Tuesday, March 12, 2013
There are financial reasons why the Roman Catholic Church has continued its stance on birth control (BC) - just do the math to understand. Is the Vatican's position rational? I'll let you figure that out.
In 2 generations, Catholic families went from an average of 8 kids who had an average of 5 kids, to my generation with an average of 2 kids. The average total adults in a Catholic family donating to the church dropped from 50 [2+8+(8*5)] to 17 [2+5+(5*2)] after the pill arrived in 1964. The impact of family members who have left the church because of BC ban magnifies the results.
My parents had 6 kids & 16 grandkids, but only 4 out of the total of 22 are practicing Catholics. Using $100 as today's average monthly donation of Catholic adults, the lost revenue annually from just one family is $21,600 (18 x $1200) or $216,000 in a decade if nothing changes.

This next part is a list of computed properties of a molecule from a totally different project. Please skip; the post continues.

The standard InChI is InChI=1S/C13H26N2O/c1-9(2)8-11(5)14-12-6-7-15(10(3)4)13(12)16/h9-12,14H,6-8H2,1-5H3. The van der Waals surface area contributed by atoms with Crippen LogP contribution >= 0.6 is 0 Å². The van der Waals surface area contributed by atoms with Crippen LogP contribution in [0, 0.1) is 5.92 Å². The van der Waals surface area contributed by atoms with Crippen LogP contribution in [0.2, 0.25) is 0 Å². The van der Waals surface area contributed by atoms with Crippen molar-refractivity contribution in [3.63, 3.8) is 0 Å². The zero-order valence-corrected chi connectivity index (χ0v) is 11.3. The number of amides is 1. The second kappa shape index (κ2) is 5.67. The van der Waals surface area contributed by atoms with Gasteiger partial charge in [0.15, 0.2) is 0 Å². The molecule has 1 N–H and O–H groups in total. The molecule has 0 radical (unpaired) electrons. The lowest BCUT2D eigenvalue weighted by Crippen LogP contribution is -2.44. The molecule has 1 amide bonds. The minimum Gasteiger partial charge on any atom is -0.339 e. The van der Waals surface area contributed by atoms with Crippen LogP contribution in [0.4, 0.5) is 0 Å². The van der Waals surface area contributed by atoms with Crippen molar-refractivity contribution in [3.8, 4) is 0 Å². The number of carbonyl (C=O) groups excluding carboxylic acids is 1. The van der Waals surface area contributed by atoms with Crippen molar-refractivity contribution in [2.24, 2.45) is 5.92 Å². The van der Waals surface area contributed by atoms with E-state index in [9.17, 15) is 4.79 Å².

The Church's financial experts would look at this impact in the USA of:
1 million families = $216,000,000,000 = $216 Billion
10 million families = $2,160,000,000,000 = $2.16 Trillion
$2.16 TRILLION is a heckuva lot of money!!
Unfortunately, at the same time families were having fewer kids & therefore higher disposable income, which could have translated into increased donations, the Vatican then doubled down on the BC ban causing those fewer kids to turn away from the church as adults.
Add financial settlements from decades of child sex abuse, which are the tip of this iceberg, and you begin to understand why the Roman Catholic Church faces grave financial troubles today. To "bring Catholics back to the Church" would require the Pope, the Curia in the Vatican and all the Cardinals, as well as bishops and priests, to completely lift the ban on birth control... and increase the number of available parish priests by taking back those who left to marry.